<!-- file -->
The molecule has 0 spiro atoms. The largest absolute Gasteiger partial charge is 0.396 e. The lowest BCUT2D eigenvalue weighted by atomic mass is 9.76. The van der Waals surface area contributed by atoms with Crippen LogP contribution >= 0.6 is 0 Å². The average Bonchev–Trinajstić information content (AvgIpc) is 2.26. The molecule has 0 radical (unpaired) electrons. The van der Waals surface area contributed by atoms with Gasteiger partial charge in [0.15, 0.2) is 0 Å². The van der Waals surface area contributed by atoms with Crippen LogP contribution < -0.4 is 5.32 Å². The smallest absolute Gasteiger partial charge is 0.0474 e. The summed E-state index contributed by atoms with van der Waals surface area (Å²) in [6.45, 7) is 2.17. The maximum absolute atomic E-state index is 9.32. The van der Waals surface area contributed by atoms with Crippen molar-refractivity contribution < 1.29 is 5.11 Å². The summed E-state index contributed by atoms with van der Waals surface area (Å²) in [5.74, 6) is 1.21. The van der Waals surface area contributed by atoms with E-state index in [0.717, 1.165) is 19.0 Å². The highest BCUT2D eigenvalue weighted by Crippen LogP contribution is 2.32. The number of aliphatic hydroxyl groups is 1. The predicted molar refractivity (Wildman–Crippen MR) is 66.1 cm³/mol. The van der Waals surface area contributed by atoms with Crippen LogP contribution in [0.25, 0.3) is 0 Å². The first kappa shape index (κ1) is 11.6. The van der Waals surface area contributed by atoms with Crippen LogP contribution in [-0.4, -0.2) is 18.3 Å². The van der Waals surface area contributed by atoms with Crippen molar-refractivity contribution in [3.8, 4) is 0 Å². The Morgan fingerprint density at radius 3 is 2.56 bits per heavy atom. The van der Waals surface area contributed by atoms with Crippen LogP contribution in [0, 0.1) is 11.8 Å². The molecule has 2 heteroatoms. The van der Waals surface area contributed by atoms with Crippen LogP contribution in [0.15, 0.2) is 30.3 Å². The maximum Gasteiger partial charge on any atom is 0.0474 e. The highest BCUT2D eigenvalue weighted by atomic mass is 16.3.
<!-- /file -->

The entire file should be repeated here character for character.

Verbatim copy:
The molecule has 0 spiro atoms. The largest absolute Gasteiger partial charge is 0.396 e. The lowest BCUT2D eigenvalue weighted by atomic mass is 9.76. The van der Waals surface area contributed by atoms with Crippen LogP contribution >= 0.6 is 0 Å². The average Bonchev–Trinajstić information content (AvgIpc) is 2.26. The molecule has 0 radical (unpaired) electrons. The van der Waals surface area contributed by atoms with Gasteiger partial charge in [0.15, 0.2) is 0 Å². The van der Waals surface area contributed by atoms with Crippen LogP contribution < -0.4 is 5.32 Å². The smallest absolute Gasteiger partial charge is 0.0474 e. The summed E-state index contributed by atoms with van der Waals surface area (Å²) in [6.45, 7) is 2.17. The maximum absolute atomic E-state index is 9.32. The van der Waals surface area contributed by atoms with Crippen molar-refractivity contribution < 1.29 is 5.11 Å². The summed E-state index contributed by atoms with van der Waals surface area (Å²) in [5.74, 6) is 1.21. The van der Waals surface area contributed by atoms with E-state index in [0.717, 1.165) is 19.0 Å². The highest BCUT2D eigenvalue weighted by Crippen LogP contribution is 2.32. The number of aliphatic hydroxyl groups is 1. The predicted molar refractivity (Wildman–Crippen MR) is 66.1 cm³/mol. The van der Waals surface area contributed by atoms with Crippen LogP contribution in [0.25, 0.3) is 0 Å². The first kappa shape index (κ1) is 11.6. The van der Waals surface area contributed by atoms with Crippen LogP contribution in [-0.4, -0.2) is 18.3 Å². The van der Waals surface area contributed by atoms with Crippen molar-refractivity contribution in [3.8, 4) is 0 Å². The Morgan fingerprint density at radius 3 is 2.56 bits per heavy atom. The van der Waals surface area contributed by atoms with Crippen LogP contribution in [0, 0.1) is 11.8 Å². The molecule has 2 heteroatoms. The van der Waals surface area contributed by atoms with Crippen LogP contribution in [0.15, 0.2) is 30.3 Å². The maximum Gasteiger partial charge on any atom is 0.0474 e. The highest BCUT2D eigenvalue weighted by atomic mass is 16.3.